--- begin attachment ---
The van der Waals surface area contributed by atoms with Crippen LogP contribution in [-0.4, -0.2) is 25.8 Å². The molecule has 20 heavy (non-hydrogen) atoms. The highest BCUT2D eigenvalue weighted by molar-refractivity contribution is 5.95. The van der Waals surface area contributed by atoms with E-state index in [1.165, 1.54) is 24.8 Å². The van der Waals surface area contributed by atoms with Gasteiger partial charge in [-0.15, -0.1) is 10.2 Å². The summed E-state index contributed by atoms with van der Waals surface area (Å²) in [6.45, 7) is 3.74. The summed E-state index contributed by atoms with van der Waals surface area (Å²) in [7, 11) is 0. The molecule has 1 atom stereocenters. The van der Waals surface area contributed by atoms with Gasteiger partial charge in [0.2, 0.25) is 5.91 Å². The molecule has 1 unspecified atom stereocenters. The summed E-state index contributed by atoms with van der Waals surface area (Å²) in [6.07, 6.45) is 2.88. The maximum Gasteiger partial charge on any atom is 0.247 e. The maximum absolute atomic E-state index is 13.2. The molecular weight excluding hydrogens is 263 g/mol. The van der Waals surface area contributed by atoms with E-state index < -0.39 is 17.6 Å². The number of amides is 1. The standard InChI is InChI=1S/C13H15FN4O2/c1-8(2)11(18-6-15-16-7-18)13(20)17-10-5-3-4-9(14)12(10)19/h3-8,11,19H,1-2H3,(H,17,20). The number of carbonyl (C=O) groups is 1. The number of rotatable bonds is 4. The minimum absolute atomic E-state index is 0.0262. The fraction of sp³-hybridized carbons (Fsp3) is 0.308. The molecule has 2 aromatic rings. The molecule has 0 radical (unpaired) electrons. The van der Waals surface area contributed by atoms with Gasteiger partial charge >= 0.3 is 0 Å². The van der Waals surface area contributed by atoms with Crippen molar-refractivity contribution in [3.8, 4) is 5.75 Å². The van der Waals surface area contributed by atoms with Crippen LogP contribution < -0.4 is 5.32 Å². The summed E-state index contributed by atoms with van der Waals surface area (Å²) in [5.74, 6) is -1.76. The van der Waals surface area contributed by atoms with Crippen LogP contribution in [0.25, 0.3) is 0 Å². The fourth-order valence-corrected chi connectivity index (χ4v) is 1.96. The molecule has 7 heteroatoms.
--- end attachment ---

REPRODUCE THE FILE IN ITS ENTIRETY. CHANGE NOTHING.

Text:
The van der Waals surface area contributed by atoms with Crippen LogP contribution in [-0.4, -0.2) is 25.8 Å². The molecule has 20 heavy (non-hydrogen) atoms. The highest BCUT2D eigenvalue weighted by molar-refractivity contribution is 5.95. The van der Waals surface area contributed by atoms with E-state index in [1.165, 1.54) is 24.8 Å². The van der Waals surface area contributed by atoms with Gasteiger partial charge in [-0.15, -0.1) is 10.2 Å². The summed E-state index contributed by atoms with van der Waals surface area (Å²) in [6.45, 7) is 3.74. The summed E-state index contributed by atoms with van der Waals surface area (Å²) in [7, 11) is 0. The molecule has 1 atom stereocenters. The van der Waals surface area contributed by atoms with Gasteiger partial charge in [0.2, 0.25) is 5.91 Å². The molecule has 1 unspecified atom stereocenters. The summed E-state index contributed by atoms with van der Waals surface area (Å²) in [6.07, 6.45) is 2.88. The maximum Gasteiger partial charge on any atom is 0.247 e. The maximum absolute atomic E-state index is 13.2. The molecular weight excluding hydrogens is 263 g/mol. The van der Waals surface area contributed by atoms with E-state index < -0.39 is 17.6 Å². The number of amides is 1. The standard InChI is InChI=1S/C13H15FN4O2/c1-8(2)11(18-6-15-16-7-18)13(20)17-10-5-3-4-9(14)12(10)19/h3-8,11,19H,1-2H3,(H,17,20). The number of carbonyl (C=O) groups is 1. The number of rotatable bonds is 4. The minimum absolute atomic E-state index is 0.0262. The fraction of sp³-hybridized carbons (Fsp3) is 0.308. The molecule has 2 aromatic rings. The molecule has 0 radical (unpaired) electrons. The van der Waals surface area contributed by atoms with Gasteiger partial charge >= 0.3 is 0 Å². The van der Waals surface area contributed by atoms with Crippen molar-refractivity contribution in [3.8, 4) is 5.75 Å². The van der Waals surface area contributed by atoms with Crippen LogP contribution < -0.4 is 5.32 Å². The summed E-state index contributed by atoms with van der Waals surface area (Å²) in [5.74, 6) is -1.76. The van der Waals surface area contributed by atoms with Crippen LogP contribution in [0.25, 0.3) is 0 Å². The fourth-order valence-corrected chi connectivity index (χ4v) is 1.96. The molecule has 7 heteroatoms.